It was while I was lying awake at 3:00 a.m. again that I realized something was not right. I am usually an early riser, but 3:00 a.m. is really early, even for me! The pandemic had brought about a lot of changes to my life, including a significant reduction in sleep!
A Vicious Cycle
I work as a Workplace Wellness Coordinator at Excellus BlueCross BlueShield. My job is to educate others on the importance of sleep, but I am not immune to having issues myself. I know how detrimental inadequate sleep can be, with problems ranging from impaired memory, to obesity, to greater likelihood of car accidents. That knowledge only raised my stress levels! And like a vicious cycle, the more I stressed about not sleeping, the less I slept.
I decided to get help
One night, stuck in another vicious cycle of not sleeping, I decided to get help. I was already registered with MDLIVE, the telemedicine service affiliated with my health insurance. I decided to schedule an appointment with a Licensed Social Worker, who was available within a couple of days.
During my appointment, she explained that I was feeling so stressed that my brain was too “busy” to shut down and sleep properly. She gave me some activities to try such as meditation and breathing techniques. She told me to work to make small improvements, even an extra 20 minutes at night is a start.
6 Habits for Better Sleep
Sleep problems are common, according to Greg Carnevale, M.D., chief medical officer and sleep specialist with Excellus BlueCross BlueShield. “There are 50-70 million people in the U.S. that suffer from one or several sleep disorders that result likely in not getting enough sleep. The cause and solution can vary for each person,” Carnevale said. Health experts recommend getting at least seven hours of sleep each night.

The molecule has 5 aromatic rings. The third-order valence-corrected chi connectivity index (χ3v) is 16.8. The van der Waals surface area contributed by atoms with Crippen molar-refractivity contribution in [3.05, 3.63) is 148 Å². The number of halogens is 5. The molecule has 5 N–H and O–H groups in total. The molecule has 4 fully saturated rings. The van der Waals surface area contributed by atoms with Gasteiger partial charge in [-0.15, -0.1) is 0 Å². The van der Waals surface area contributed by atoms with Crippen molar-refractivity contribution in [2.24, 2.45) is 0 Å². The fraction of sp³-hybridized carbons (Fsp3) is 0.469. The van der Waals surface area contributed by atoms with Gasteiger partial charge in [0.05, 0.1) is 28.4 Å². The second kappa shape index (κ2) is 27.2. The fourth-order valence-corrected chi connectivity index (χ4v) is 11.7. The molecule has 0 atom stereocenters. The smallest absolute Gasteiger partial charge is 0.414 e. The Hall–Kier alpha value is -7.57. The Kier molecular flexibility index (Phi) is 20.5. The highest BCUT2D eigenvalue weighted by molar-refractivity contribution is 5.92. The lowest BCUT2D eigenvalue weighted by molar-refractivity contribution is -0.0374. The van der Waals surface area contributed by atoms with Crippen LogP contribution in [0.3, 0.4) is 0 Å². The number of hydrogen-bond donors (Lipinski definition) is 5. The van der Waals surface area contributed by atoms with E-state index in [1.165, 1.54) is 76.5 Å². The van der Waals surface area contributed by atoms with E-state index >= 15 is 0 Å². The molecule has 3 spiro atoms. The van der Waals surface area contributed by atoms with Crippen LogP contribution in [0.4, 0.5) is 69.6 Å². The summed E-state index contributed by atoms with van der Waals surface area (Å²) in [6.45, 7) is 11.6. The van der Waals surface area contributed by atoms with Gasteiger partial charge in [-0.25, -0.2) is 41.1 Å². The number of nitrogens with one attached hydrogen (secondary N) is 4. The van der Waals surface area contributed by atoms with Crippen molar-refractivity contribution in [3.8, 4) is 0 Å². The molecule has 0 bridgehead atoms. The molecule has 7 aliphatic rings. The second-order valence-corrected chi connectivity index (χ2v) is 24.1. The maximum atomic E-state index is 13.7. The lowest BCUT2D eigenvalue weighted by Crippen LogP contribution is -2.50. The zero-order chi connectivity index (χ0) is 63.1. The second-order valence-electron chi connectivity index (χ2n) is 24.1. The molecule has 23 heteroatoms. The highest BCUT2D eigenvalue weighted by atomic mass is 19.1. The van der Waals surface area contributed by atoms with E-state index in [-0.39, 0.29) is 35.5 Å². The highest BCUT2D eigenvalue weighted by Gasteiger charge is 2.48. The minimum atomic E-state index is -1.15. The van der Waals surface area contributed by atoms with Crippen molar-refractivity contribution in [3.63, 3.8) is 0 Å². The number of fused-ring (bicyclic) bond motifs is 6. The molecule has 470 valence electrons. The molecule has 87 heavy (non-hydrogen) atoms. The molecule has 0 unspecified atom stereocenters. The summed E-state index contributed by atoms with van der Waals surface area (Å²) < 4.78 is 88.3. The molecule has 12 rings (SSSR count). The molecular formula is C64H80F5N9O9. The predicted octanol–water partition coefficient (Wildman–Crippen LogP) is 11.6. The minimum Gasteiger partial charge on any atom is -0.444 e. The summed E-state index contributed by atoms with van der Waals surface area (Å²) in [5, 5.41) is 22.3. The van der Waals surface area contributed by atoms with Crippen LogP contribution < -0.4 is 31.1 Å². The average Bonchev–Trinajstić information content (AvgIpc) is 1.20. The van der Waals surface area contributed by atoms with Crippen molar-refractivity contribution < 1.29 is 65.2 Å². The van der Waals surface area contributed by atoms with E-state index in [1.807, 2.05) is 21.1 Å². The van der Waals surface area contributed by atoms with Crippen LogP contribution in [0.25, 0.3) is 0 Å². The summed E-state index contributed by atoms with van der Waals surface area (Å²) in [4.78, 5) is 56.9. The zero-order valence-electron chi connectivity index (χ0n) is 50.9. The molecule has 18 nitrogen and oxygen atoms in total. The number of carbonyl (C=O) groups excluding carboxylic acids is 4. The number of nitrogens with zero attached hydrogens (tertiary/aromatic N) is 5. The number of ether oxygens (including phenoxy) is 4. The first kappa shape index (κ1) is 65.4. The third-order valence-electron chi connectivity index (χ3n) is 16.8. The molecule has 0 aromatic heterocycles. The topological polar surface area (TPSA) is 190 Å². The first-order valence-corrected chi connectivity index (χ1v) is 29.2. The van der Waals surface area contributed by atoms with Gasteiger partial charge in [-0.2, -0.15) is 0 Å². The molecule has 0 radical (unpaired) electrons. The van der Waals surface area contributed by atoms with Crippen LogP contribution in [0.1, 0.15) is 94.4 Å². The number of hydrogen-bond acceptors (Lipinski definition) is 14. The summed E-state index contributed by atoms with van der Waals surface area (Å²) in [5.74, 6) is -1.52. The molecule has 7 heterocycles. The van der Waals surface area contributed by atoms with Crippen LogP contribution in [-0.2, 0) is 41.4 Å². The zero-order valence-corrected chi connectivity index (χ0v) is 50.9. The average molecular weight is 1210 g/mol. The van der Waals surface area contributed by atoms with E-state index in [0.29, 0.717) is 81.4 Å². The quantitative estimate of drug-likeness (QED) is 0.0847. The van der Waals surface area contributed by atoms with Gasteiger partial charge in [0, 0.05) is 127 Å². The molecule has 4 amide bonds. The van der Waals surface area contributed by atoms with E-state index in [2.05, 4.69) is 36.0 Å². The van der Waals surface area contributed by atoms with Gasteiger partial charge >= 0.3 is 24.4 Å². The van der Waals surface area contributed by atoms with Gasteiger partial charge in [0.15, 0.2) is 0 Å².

“As a society, we need to recognize the dangers of trying to get by with fewer hours of sleep and wake up to the health benefits of a good night’s rest,” Carnevale said. He offers the following tips for improved sleep:
- Keep bedroom quiet, dark and cool.
- Avoid large meals, caffeine, nicotine and alcohol before bed.
- Stick to a consistent sleep schedule, including on weekends.
- Exercise regularly.
- Establish a relaxing bedtime routine.
- Turn off electronic devices at least 30 minutes before bed.
Seek Help When You Need It
I’ve been listening to the advice of the social worker and thankfully, it is helping. I really wish I had called sooner. But, it is never too late to seek help.
“There are sometimes very easy and simple steps to improve on your sleep, and sometimes you need a professional, such as your doctor, to help,” Carnevale said. “Trying to navigate the misinformation out there alone can have deleterious effects to you and your health. Don’t wait to seek help,” he added.
View and download an Excellus BlueCross BlueShield infographic on ways to improve sleep at ExcellusBCBS.com. For more help with sleep, talk with your doctor or sleep specialist.
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